Tamara, Bezina, Ethel and Yeradawork are amongst the many people that we worked with in sub-Saharan and West Africa this year.
Although they all have very different life stories to tell, they all too have much in common – your support – which has allowed us to work with them to create better lives for themselves, and their families.
Thanks to you, hundreds of thousands of rural poor families in Africa are growing more and better crops on their land, and are earning more from their farm work and small businesses than they did before.
As 2017 draws to a close, we look back at some of the stories that marked the year.
In Malawi, women face many challenges throughout their education, marriage and working life. Although Tamara and her daughter Yvonne had their share of struggles, both of them are working hard to give a better life to their children, setting an example for their families and friends. Read their story.
Yederawork is an animal health assistant in southern Ethiopia. Her job is to keep farm livestock healthy, productive and free from pests. It’s vital work in a country where over seven million households rely on agriculture and livestock rearing for a living. Read her story.
Dorothy and Brenda
Dorothy worked on her small farm in Uganda for most of her adult life in order to be able to send her children to school. No wonder she was the proudest mum in the world when her daughter Brenda graduated from university. Read their story.
It takes a special and unshakable spirit to overcome tragedy and hardship, such as that experienced by Nellie Mohango. Despite losing both of her daughters in childhood, and enduring several other hardship as well, Nellie has a fierce determination to improve her farm, and to provide for her orphaned nieces and nephews. Read her story.
Ethel and Memory
Mother of four Ethel Khundi, knows only too well that the best laid plans can be easily derailed. Last year, her entire drove of pigs was killed by an outbreak of swine flu that wiped out hundreds of animals in her district, in Malawi. Fortunately, by diversifying her crops, Ethel was able to survive this unexpected set-back. Read her story.
Joining the Chalimbana Sunflower Producer Group was the best decision Loveness ever made. From a farmer with a small production, Loveness became a successful entrepreneur. With training she built her skills, diversified her production, accessed new markets and increased her income. It transformed her life and her children’s future. Read her story.
Kangabega Ayesto wants to make a success of her new business, not just to feed her family, but also to reunite them. All of her children moved away from their home in Gomtenga village, Burkina Faso, in order to find work and a better life. Now involved in creating a horticultural plot with a women’s group in her village, she hopes her new business will encourage her children to return home. Read her story.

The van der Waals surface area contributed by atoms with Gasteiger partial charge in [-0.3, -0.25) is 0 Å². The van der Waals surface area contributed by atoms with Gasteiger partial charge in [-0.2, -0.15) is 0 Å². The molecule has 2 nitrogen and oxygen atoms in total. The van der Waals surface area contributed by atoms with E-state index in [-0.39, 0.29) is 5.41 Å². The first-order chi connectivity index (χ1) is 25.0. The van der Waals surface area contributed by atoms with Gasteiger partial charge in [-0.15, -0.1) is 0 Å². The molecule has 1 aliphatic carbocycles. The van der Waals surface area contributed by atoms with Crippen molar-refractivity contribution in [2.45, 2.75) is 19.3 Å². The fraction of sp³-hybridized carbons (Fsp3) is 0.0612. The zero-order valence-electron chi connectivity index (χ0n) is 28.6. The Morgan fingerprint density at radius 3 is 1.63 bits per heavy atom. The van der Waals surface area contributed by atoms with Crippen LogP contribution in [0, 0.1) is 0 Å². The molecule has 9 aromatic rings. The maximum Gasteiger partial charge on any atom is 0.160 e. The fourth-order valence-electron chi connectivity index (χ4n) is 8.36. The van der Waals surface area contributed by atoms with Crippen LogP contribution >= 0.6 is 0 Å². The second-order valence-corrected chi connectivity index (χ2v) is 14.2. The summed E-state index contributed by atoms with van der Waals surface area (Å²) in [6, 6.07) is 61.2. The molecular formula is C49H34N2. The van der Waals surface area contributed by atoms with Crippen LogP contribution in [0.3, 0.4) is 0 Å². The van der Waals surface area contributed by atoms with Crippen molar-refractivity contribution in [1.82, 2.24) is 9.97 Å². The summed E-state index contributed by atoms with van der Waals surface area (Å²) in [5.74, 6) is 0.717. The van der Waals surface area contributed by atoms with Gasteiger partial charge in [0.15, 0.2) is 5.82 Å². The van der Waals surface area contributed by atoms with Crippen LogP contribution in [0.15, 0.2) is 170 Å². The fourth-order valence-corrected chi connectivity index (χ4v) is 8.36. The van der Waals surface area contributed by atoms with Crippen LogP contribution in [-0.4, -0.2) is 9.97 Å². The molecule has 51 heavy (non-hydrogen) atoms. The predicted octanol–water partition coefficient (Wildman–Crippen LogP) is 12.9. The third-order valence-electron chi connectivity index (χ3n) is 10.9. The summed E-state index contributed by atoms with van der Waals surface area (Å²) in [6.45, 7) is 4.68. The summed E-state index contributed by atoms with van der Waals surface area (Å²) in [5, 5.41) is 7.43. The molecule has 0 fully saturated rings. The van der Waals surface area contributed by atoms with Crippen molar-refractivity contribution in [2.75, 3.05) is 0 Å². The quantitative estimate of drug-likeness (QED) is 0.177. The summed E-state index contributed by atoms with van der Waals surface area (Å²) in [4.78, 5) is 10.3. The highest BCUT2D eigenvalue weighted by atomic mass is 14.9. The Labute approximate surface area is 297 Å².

In Zambia’s remote northern province, escaping domestic violence can take courage. Felister stepped into the unknown when she left her abusive husband and took her children to live on her late father’s farm in a nearby village. Supported by a local Self Help Africa scheme, she started a new life and is improving her family’s living conditions, slowly but surely. Read her story.
Bezina knows that a small loan can turn a life around. A few years ago, the mother-of-two was selling bread in the street outside of her home. Thanks to a local savings and credits cooperative supported by Self Help Africa, she was able to access small loans and to scale up her business. She now runs three grocery stores. Bezina is a successful entrepreneur. Read her story.
A widow and mother of a young familiy, Schmegie never imagined that her life would take such a positive turn. A small-scale farmer with just over four acres in Getma village in southern Ethiopia, Schmegie has joined a community-based seed producers group and is now growing certified wheat seed, allowing local farmers to access good quality seeds to plant, when they need it. Read her story.
Jessy regrets that she couldn’t feed her older children properly when they were younger. Back then, she and her family were surviving off the poor harvest of her farm. But she hopes that her youngest son Umani, 10, will have a better childhood. A new commercial tree nursery has boosted her income, as she grafts and sells mango tree seedlings to supplement the income that she earns from her small farm. Read her story.